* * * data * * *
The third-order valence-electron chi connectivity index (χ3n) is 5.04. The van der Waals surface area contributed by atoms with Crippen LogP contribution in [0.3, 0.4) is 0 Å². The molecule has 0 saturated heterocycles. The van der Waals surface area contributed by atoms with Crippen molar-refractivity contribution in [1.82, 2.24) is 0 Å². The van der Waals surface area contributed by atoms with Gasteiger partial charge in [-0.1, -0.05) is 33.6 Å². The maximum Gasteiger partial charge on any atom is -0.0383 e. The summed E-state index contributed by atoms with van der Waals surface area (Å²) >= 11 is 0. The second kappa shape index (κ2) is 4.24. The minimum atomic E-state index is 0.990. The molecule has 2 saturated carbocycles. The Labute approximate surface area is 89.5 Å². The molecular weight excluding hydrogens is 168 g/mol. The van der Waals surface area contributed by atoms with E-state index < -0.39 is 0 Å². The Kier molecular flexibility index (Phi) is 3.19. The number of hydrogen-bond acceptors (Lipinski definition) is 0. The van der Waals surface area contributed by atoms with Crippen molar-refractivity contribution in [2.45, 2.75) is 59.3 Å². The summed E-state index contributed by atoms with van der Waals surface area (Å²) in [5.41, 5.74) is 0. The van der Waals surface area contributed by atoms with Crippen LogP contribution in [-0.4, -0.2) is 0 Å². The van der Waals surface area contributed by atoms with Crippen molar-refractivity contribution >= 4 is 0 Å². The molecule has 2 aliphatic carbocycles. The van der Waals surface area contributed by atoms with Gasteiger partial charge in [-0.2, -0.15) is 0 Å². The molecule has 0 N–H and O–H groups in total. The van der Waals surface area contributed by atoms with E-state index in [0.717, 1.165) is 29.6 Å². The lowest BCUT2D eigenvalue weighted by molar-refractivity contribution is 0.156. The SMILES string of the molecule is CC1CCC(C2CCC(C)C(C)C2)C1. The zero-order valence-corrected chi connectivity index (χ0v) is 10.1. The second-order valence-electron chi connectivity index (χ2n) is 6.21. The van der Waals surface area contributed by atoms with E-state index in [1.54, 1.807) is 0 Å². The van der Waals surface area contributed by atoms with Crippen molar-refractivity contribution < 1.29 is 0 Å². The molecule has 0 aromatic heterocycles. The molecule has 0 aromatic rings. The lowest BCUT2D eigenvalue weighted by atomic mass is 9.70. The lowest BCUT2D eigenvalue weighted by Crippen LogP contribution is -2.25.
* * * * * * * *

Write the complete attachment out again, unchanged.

The third-order valence-electron chi connectivity index (χ3n) is 5.04. The van der Waals surface area contributed by atoms with Crippen LogP contribution in [0.3, 0.4) is 0 Å². The molecule has 0 saturated heterocycles. The van der Waals surface area contributed by atoms with Crippen molar-refractivity contribution in [1.82, 2.24) is 0 Å². The van der Waals surface area contributed by atoms with Gasteiger partial charge in [-0.1, -0.05) is 33.6 Å². The maximum Gasteiger partial charge on any atom is -0.0383 e. The summed E-state index contributed by atoms with van der Waals surface area (Å²) >= 11 is 0. The second kappa shape index (κ2) is 4.24. The minimum atomic E-state index is 0.990. The molecule has 2 saturated carbocycles. The Labute approximate surface area is 89.5 Å². The molecular weight excluding hydrogens is 168 g/mol. The van der Waals surface area contributed by atoms with E-state index < -0.39 is 0 Å². The Kier molecular flexibility index (Phi) is 3.19. The number of hydrogen-bond acceptors (Lipinski definition) is 0. The van der Waals surface area contributed by atoms with Crippen molar-refractivity contribution in [2.45, 2.75) is 59.3 Å². The summed E-state index contributed by atoms with van der Waals surface area (Å²) in [5.41, 5.74) is 0. The van der Waals surface area contributed by atoms with Crippen LogP contribution in [-0.4, -0.2) is 0 Å². The van der Waals surface area contributed by atoms with Crippen molar-refractivity contribution >= 4 is 0 Å². The molecule has 2 aliphatic carbocycles. The van der Waals surface area contributed by atoms with Gasteiger partial charge in [-0.2, -0.15) is 0 Å². The molecule has 0 N–H and O–H groups in total. The van der Waals surface area contributed by atoms with E-state index in [0.717, 1.165) is 29.6 Å². The lowest BCUT2D eigenvalue weighted by molar-refractivity contribution is 0.156. The SMILES string of the molecule is CC1CCC(C2CCC(C)C(C)C2)C1. The zero-order valence-corrected chi connectivity index (χ0v) is 10.1. The second-order valence-electron chi connectivity index (χ2n) is 6.21. The van der Waals surface area contributed by atoms with E-state index in [1.54, 1.807) is 0 Å². The van der Waals surface area contributed by atoms with Crippen molar-refractivity contribution < 1.29 is 0 Å². The molecule has 0 aromatic heterocycles. The molecule has 0 aromatic rings. The lowest BCUT2D eigenvalue weighted by atomic mass is 9.70. The lowest BCUT2D eigenvalue weighted by Crippen LogP contribution is -2.25.